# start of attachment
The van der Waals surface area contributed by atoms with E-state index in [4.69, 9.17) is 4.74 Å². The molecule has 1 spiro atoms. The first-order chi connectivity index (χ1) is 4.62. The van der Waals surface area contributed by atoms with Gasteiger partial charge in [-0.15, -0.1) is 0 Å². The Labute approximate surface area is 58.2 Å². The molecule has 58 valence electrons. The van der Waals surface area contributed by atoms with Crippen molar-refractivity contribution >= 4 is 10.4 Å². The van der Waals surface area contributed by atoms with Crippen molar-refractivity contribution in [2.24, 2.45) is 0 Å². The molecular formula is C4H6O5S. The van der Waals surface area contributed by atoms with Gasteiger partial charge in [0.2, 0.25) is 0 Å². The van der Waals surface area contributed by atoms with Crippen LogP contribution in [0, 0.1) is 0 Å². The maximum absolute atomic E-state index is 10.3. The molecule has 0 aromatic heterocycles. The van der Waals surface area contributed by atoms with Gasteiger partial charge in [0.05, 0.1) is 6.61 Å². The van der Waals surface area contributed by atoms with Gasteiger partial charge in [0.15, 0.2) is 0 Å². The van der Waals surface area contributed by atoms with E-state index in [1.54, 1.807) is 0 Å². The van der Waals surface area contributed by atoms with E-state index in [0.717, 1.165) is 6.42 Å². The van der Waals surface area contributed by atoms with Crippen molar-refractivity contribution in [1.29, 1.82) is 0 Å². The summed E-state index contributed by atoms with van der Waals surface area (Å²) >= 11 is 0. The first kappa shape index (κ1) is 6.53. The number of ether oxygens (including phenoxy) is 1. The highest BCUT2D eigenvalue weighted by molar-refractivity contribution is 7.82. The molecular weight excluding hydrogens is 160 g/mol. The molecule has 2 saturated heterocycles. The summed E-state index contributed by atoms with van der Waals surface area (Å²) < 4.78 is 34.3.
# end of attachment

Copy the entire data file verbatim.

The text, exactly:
The van der Waals surface area contributed by atoms with E-state index in [4.69, 9.17) is 4.74 Å². The molecule has 1 spiro atoms. The first-order chi connectivity index (χ1) is 4.62. The van der Waals surface area contributed by atoms with Gasteiger partial charge in [-0.15, -0.1) is 0 Å². The Labute approximate surface area is 58.2 Å². The molecule has 58 valence electrons. The van der Waals surface area contributed by atoms with Crippen molar-refractivity contribution >= 4 is 10.4 Å². The van der Waals surface area contributed by atoms with Crippen molar-refractivity contribution in [2.24, 2.45) is 0 Å². The molecular formula is C4H6O5S. The van der Waals surface area contributed by atoms with Gasteiger partial charge in [0.2, 0.25) is 0 Å². The van der Waals surface area contributed by atoms with Crippen LogP contribution in [0, 0.1) is 0 Å². The maximum absolute atomic E-state index is 10.3. The molecule has 0 aromatic heterocycles. The van der Waals surface area contributed by atoms with Gasteiger partial charge in [0.05, 0.1) is 6.61 Å². The van der Waals surface area contributed by atoms with Gasteiger partial charge in [0.15, 0.2) is 0 Å². The van der Waals surface area contributed by atoms with E-state index in [1.54, 1.807) is 0 Å². The van der Waals surface area contributed by atoms with E-state index in [0.717, 1.165) is 6.42 Å². The van der Waals surface area contributed by atoms with Crippen molar-refractivity contribution in [1.29, 1.82) is 0 Å². The summed E-state index contributed by atoms with van der Waals surface area (Å²) >= 11 is 0. The first kappa shape index (κ1) is 6.53. The number of ether oxygens (including phenoxy) is 1. The highest BCUT2D eigenvalue weighted by molar-refractivity contribution is 7.82. The molecular weight excluding hydrogens is 160 g/mol. The molecule has 2 saturated heterocycles. The summed E-state index contributed by atoms with van der Waals surface area (Å²) < 4.78 is 34.3.